It wasn’t long before they both quit going. The bad things of that church taught them what they did not want to believe. And by the time they quit going, I too had changed my beliefs. I could argue that the church’s flaws, its unkindness towards different people, showed my sons what NOT to believe. Now all four of us in my family have different religious or non-religious beliefs, but we live in respect and harmony of each other’s beliefs. THAT is what I wish for our country and all mankind. Because we don’t care so much what a person believes regarding a deity, as long as what they do is be good people. (Sorry this is long.)

  6. Avatar
    David

    Hi Bruce,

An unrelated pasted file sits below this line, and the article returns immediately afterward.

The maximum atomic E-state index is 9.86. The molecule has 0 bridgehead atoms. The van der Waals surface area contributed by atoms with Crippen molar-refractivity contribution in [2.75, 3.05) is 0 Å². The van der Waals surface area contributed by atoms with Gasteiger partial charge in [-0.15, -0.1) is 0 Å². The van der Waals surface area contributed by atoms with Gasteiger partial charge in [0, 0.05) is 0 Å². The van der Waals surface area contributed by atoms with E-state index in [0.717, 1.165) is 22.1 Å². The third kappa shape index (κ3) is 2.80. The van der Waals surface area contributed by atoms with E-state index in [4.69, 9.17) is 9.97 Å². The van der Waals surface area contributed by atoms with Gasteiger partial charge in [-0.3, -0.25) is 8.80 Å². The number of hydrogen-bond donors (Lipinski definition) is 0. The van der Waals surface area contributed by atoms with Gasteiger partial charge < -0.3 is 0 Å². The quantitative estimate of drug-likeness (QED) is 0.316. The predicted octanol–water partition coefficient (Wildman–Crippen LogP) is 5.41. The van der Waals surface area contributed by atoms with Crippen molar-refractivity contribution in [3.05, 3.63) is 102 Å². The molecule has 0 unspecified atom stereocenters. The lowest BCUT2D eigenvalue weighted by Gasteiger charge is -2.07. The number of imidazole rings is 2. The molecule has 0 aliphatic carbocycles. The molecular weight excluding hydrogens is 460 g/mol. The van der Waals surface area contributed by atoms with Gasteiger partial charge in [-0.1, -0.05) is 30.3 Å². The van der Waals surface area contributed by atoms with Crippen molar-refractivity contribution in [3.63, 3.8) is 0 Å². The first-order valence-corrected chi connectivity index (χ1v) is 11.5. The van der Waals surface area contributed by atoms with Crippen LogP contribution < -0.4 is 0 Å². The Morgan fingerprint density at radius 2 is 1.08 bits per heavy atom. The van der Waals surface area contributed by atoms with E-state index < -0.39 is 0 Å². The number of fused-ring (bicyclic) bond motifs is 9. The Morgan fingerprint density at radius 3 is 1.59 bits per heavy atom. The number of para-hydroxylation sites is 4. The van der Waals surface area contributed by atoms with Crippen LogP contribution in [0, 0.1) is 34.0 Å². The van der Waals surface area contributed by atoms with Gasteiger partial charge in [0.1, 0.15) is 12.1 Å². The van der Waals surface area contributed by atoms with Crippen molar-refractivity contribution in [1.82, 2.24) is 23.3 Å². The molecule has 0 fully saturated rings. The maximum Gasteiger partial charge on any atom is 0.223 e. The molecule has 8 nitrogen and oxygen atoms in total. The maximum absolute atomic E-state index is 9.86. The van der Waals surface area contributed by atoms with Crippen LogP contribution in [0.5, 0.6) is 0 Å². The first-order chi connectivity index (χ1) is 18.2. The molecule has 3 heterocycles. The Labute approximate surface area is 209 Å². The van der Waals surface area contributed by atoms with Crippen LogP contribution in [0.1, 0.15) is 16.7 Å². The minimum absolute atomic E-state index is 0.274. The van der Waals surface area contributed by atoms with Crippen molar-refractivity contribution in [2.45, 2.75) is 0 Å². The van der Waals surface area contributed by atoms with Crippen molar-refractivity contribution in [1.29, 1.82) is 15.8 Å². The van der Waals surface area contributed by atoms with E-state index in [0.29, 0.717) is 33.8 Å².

My name is David, I’m a Lutheran Pastor. Let me just say that I agree with your critiques of evangelicalism. I am sorry that this was the kind of “Christianity” that you knew. Charles Finney has to have been one of the worst things that ever happened to the Christian Church. In Lutheranism we confess that the law cannot make someone a believer, in other words, you cannot scare people into faith, nor can you manipulate people into faith. We simply preach law and gospel. I suppose you might call that emotional manipulation too but I believe it’s vastly different. We preach that the bad things which happen in a person’s life are not a result of any particular sin but evidence of sin in the world in general. We preach that while we want to serve and love God and neighbor better as Fathers, mothers, etc we are never going to be perfect at it and so daily repent of our failures to do those things and know that we are totally forgiven by God without doing anything to earn it. We don’t do altar calls. I agree they are completely manipulative and anti-gospel. A good maxim for what we do is what Luther said once (I’m paraphrasing) “I just preach the gospel, go home, drink my beer, and let the Holy Spirit do His work.” We don’t believe that changing hearts is our work or our business, it’s God’s. We just preach His word.